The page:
Cheers, Wayne
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If you are, it isn't the good stuff because you're still making sense.
My standard operating procedure for basement partitioning is to use a PT bottom plate with metal track on top of it and a metal top track at the ceiling joists. I install the top track first, plumb down to locate the bottom plate, shoot in (or Tapcon) the PT plate to the slab, then attach the metal track on top. Cut the wood studs about 1/4" short of a tight fit between the tracks, then slip the studs into place.
Cutting the studs 1/4" short and having metal track for a top plate will prevent the partition from inadvertently becoming a bearing wall (probably not that big an issue, but that's what another post was referring to).
Alternatively, if you want to go with all wood, use a double bottom 2x4 plate, frame the wall a little bit short, then when you lift the wall into place use cedar shims between the bottom plates (under the studs) to lift the framed wall into contact with the ceiling joists.
R
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On Wed, 23 Sep 2009 10:08:12 -0700 (PDT), RicodJour

Nothing stopping you from doing the same with all wood. Puit your sill-plate and header in place, cut studs to fit, and screw together toe-nail style with deck screws. Fast, easy, and solid.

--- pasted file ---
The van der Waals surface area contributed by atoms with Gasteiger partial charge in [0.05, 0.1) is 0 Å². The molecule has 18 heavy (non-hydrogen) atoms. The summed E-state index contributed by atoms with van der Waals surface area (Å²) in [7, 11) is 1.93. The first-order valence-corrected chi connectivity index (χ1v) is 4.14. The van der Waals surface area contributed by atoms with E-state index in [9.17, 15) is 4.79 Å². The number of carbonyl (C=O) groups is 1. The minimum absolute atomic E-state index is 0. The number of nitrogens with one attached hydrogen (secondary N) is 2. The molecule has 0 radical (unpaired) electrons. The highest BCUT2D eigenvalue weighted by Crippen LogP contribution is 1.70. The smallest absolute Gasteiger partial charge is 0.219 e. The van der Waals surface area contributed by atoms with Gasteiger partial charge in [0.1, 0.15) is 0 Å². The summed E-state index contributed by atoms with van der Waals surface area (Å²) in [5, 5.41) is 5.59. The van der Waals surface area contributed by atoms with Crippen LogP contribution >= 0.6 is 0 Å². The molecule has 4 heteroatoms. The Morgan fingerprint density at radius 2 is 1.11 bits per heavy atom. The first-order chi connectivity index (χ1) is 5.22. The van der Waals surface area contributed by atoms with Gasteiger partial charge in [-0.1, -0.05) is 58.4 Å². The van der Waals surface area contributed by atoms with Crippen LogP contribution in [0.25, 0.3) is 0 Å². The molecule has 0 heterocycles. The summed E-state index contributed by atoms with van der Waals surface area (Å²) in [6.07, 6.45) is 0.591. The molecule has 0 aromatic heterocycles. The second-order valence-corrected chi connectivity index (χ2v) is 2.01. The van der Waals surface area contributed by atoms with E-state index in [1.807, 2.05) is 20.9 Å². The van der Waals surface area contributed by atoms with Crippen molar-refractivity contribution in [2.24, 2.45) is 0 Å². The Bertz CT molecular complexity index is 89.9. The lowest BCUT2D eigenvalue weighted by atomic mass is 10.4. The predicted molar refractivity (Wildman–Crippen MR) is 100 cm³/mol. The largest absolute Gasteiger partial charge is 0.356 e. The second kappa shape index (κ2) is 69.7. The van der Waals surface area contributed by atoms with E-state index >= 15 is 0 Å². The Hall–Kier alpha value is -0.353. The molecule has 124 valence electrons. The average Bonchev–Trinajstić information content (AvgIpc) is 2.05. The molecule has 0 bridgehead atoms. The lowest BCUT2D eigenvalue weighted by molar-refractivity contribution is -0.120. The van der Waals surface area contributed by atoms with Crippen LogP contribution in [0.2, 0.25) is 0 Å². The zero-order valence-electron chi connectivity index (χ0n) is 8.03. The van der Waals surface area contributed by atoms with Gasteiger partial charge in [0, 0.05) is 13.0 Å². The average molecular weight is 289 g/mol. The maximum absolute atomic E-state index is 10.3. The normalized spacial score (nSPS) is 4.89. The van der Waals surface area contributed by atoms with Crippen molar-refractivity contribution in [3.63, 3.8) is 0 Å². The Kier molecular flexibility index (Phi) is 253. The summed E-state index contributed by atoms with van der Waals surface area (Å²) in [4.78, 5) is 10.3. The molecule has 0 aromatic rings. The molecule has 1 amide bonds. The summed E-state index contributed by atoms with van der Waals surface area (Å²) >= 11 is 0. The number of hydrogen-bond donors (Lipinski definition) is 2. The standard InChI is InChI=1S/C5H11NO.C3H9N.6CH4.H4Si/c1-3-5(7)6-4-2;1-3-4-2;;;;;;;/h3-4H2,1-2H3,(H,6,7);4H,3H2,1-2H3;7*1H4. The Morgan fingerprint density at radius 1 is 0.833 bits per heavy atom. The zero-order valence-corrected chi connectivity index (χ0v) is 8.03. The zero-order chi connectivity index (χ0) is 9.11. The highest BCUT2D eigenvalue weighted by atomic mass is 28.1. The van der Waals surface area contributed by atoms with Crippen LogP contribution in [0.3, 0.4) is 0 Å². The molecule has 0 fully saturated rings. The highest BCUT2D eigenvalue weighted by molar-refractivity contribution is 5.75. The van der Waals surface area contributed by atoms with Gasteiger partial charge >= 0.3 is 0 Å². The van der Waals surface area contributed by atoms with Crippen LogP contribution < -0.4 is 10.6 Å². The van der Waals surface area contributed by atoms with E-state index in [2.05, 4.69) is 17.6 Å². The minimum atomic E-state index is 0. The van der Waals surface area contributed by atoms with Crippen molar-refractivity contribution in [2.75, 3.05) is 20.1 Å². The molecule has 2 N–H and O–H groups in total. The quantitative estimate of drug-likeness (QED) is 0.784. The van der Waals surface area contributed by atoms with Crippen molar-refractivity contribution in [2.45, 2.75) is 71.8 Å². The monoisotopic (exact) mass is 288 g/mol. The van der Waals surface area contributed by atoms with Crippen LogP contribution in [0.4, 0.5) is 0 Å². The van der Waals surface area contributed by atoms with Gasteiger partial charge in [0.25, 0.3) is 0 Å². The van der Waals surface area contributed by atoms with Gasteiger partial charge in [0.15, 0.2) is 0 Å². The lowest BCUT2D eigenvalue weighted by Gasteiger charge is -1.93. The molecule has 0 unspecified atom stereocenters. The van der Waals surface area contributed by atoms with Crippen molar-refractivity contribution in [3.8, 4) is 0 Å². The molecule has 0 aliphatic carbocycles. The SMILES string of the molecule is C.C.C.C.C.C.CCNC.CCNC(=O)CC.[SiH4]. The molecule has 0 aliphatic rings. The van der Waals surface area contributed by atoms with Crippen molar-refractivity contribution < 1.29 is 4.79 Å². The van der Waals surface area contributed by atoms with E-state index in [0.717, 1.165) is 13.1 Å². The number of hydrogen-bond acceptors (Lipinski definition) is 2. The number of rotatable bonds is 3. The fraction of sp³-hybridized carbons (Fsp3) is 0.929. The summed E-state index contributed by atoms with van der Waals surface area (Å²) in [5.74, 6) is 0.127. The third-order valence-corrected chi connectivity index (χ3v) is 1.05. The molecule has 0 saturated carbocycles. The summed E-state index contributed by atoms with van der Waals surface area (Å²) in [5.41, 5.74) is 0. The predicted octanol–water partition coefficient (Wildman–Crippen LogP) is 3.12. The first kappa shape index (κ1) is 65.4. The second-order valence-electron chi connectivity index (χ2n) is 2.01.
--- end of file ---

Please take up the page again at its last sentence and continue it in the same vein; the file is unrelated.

I put a strip of DriCore down under the sill plate - no pressure treated lumber inside my house.

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On Sep 23, 11:09pm, snipped-for-privacy@snyder.on.ca wrote:

The OP asked if what he intended with the metal track and wood studs makes sense. I do it for a living so I figured I'd tell him it does. Your way, while standard for some, is also a lot slower with little benefit. If you're building a bearing wall, you want tight, if it's a partition you don't need, or necessarily want, tight. As Tony was pointing out, building an inadvertent bearing wall might not be the best idea. Using the metal track allows gang cutting of studs and then just snapping them into place between the two tracks.

To each his own - my point was to use something that is rot and insect resistant. Cedar would also work. I don't know that I follow you comment - you cut up the 2' squares to make 3.5" strips? Do you mean that you install your partitioning on top of a DriCore (sub)floor?
R
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Bryan Scholtes wrote:

Hi, Tight fit framed wall is not a good idea. Make it sort of float.
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Thanks, can you elaborate?
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Bryan Scholtes wrote:

Hi, Let the frame height has an inch or bit more gap. So in case there is a settling or sagging of the ceiling, walls won't buckle. I frame that way always. Bottom sole plate is nailed into floor but I use jack nails thru a drilled holes to secure the top plate. Also studs little bit off the wall to make it straight vertically. Wall is not really flat top to bottom.